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Unclaimed Lost Shares, Bank Accounts and Life Insurance Hits $1Billion

The Treasury of The Australian Securities and Investments Commission (ASIC) has issued a discussion paper questioning whether existing unclaimed monies laws achieve their intended aims as the currently unclaimed lost shares, bank accounts and life insurance totals around $1bn.

What are the current laws? 

The period after which an account is be considered inactive was formerly seven years; however, the previous government amended the time frame to three years.

Annually by 31 December, banks, building societies and credit unions must transfer to the government all ‘inactive’ accounts that have not had a transaction other than interest accrued or fees deducted for three years or more.

Life insurance companies must also transfer to the government all sums of money payable on the maturity of a policy which are not claimed within three years of the maturity date.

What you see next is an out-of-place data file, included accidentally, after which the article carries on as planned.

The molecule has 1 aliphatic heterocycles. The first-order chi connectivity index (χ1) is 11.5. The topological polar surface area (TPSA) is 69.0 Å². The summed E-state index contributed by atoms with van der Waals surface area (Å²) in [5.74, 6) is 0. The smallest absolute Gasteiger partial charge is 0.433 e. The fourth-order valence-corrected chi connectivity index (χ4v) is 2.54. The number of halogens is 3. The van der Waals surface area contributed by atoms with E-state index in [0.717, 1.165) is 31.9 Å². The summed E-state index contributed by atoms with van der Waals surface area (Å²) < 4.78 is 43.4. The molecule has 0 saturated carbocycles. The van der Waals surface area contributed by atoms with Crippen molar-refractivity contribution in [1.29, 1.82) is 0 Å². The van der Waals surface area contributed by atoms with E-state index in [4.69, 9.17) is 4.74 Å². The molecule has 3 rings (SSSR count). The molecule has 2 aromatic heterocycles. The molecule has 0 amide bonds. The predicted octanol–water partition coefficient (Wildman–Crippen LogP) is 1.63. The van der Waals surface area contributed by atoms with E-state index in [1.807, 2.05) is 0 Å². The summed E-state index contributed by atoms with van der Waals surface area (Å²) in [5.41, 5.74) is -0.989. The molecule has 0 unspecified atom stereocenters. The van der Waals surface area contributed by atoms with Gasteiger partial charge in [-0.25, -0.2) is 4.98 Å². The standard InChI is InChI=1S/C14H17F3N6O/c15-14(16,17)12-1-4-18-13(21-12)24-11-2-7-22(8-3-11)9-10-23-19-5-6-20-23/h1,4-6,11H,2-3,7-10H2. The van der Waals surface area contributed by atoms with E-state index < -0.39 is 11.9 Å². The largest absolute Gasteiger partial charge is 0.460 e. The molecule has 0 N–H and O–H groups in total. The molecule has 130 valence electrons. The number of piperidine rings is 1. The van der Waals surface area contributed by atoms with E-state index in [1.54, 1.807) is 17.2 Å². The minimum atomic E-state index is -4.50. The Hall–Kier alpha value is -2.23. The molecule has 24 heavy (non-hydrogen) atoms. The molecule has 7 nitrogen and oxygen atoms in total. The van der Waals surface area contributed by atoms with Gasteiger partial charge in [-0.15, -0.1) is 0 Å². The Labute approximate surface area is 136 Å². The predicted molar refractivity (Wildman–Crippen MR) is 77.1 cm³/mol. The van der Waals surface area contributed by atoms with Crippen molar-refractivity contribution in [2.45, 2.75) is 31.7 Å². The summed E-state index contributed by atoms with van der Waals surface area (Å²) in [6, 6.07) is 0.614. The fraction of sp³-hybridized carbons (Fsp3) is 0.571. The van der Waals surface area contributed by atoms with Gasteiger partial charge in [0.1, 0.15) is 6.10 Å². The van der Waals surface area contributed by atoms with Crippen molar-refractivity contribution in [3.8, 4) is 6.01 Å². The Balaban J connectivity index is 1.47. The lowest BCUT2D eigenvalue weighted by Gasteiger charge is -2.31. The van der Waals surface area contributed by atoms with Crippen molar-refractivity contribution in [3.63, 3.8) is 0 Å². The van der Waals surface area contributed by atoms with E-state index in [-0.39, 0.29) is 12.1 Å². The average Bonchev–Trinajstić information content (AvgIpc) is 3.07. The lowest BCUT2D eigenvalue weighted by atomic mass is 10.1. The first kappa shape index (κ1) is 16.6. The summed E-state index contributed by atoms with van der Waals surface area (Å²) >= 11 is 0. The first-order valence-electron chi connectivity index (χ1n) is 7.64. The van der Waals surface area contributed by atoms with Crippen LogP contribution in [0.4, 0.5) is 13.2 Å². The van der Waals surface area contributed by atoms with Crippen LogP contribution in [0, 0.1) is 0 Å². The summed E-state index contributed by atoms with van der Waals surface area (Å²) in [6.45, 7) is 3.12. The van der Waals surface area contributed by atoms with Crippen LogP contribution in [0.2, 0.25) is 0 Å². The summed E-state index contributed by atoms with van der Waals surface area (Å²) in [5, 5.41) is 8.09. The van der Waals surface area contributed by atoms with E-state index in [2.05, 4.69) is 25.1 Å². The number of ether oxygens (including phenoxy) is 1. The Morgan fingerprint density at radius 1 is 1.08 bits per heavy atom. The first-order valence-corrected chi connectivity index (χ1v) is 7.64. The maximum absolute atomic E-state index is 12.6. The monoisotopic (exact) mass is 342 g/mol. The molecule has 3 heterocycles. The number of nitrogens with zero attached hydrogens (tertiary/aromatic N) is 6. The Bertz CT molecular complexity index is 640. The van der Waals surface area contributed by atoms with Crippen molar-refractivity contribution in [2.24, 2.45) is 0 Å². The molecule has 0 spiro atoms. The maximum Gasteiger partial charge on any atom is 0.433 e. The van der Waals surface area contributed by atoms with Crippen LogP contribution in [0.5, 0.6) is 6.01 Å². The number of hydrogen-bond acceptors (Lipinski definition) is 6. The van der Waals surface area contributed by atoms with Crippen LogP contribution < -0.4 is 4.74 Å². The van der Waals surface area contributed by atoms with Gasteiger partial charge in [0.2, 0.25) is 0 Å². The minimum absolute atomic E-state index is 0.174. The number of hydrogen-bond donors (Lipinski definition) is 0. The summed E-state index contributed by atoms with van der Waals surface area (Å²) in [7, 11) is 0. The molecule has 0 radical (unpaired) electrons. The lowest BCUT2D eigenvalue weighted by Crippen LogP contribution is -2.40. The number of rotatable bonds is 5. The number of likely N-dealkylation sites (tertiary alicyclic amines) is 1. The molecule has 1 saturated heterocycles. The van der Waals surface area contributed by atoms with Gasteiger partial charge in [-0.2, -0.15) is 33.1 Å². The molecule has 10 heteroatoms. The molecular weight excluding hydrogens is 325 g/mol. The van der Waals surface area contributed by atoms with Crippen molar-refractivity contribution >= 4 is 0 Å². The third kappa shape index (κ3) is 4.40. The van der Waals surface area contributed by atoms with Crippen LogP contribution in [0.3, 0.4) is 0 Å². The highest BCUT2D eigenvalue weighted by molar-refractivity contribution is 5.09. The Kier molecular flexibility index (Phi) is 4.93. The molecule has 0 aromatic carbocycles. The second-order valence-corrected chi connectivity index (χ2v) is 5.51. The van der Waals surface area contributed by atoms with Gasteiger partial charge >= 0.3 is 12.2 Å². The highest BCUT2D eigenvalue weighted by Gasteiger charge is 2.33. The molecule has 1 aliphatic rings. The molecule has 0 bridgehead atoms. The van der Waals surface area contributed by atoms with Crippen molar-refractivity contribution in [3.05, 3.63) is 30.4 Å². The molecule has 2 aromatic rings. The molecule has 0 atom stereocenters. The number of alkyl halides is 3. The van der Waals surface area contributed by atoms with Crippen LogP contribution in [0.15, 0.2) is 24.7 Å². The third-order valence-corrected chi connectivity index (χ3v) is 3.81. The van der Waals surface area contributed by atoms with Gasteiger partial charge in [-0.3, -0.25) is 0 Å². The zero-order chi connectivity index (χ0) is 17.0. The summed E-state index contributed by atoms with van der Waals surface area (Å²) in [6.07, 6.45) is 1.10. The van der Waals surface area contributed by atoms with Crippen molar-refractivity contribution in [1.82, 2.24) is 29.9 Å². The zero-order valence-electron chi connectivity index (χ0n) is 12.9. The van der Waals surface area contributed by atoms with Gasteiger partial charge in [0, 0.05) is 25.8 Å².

The Treasury paper explores whether the current arrangements strike an appropriate balance between re-uniting people with their money and the regulatory costs imposed on account holders and industry.

The paper also outlines advantages and disadvantages for three options: the current three years, five years and seven years.

Which accounts are exempt?

Certain accounts from the change in time period, such as children’s accounts, which remain at seven years and term deposit accounts, which are exempt.

Account holders can notify their bank or other institution that they are aware of the accounts and do not want them to be considered inactive, which can be done by interacting with the account provider online or over the phone, which is enough to ensure that the account is not deemed to be unclaimed under the provisions.

You can search for unclaimed money held by ASIC using MoneySmart’s unclaimed money search tool.

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